Author Topic: Pace ADS200 soldering station  (Read 180150 times)

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Offline Shock

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Re: Pace ADS200 soldering station
« Reply #1450 on: March 06, 2021, 07:41:58 am »
Get the instant setback version of the ADS200 if you need stand detection.
Soldering/Rework: Pace ADS200, Pace MBT350
Multimeters: Fluke 87V, 117, 27/FM       >>> WANTED STUFF <<<
Oszilloskopen: Lecroy 9314, Phillips PM3065, Tektronix 2215a, 314
 

Offline DasDingleberg

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Re: Pace ADS200 soldering station
« Reply #1451 on: April 27, 2021, 04:30:18 am »
The Pace ADS200 does everything better than the Hakko FX951 in my opinion. Since I got my new Pace stations I also picked up a couple of FX951s and no I would not recommend them if it came down to station vs station, stand vs stand and handpiece vs handpiece, I'd give it to Pace everytime. The Hakko FX951 does have a slightly smaller footprint though.

If you picked apart the Pace ADS200 completely it would be that they use an old micro controller which will be on purpose because they use it in all their products and it's socketed so can be easily upgraded in the field. They use a 7 segment display probably more for reliability than anything. They use an older voltage regulator to power the micro, probably also that it's a jellybean part.

Unfortunately noone has made real clear videos on the Pace ADS200s heating performance on the latest firmware (which is a lot smoother). But this video with the Pace TD200 handpiece running on the Unisolder shows how quick the standard tips heat up.

That is also another option, there is no reason why you can't controller mod your station at some point in the future and leave it still fully reversible. The case and front panel are perfect for modding, about the same size as the Blackjack modded case.





Does this opinion take current prices into account? Also, is the Pace not handling lower temps compared to JBC a legitimate complaint, or is Hakko no better in that respect?
 

Offline Shock

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Re: Pace ADS200 soldering station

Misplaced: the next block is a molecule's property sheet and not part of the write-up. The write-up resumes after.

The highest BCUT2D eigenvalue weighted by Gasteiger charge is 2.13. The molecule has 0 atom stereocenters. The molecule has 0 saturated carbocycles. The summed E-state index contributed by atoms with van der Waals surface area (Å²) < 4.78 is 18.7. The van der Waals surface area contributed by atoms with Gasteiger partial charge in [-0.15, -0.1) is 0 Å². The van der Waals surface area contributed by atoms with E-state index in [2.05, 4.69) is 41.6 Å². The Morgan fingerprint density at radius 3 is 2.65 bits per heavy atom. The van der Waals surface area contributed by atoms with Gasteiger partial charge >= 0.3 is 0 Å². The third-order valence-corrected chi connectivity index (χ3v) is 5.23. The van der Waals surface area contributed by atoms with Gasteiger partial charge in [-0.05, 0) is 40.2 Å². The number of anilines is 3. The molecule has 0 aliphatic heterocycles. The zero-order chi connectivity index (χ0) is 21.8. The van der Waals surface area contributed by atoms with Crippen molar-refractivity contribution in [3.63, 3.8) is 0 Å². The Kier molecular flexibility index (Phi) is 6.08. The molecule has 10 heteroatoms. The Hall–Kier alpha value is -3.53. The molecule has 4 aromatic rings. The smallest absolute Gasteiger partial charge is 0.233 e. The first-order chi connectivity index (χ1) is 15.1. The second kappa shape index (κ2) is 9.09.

« Reply #1452 on: April 27, 2021, 10:20:26 am »
Personally I'd make a T12 clone but with a linear supply if I wanted the same performance as the Hakko FX951. So no I wouldn't go out and buy a new FX951, the two I have are secondhand so paid next to nothing for them.

The JBC overshoots a little due to it's heating profile so at marginal temps it's probably running a little hotter than other stations, same thing as turning up the temp. JBC and Pace are fairly close in speed, roughly twice as fast heating/recovering than the Hakko FX951.
Soldering/Rework: Pace ADS200, Pace MBT350
Multimeters: Fluke 87V, 117, 27/FM       >>> WANTED STUFF <<<
Oszilloskopen: Lecroy 9314, Phillips PM3065, Tektronix 2215a, 314
 

Offline Cliff Matthews

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Re: Pace ADS200 soldering station
« Reply #1453 on: April 27, 2021, 06:17:35 pm »
Dave Jones may have another tool to review. Boy, an Aussie's work never ends.. Meh, someone's gotta do it..
 

Offline BlackICE

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Re: Pace ADS200 soldering station
« Reply #1454 on: April 28, 2021, 02:53:00 am »
Seems like very nice to have to. I do so little work on on SMD, I try to avoid it. But when I do I used 2 soldering stations a Ksger T12 clone and a welder WE1010NA with two hands. The most I've done so far are small resistors and sot - 5.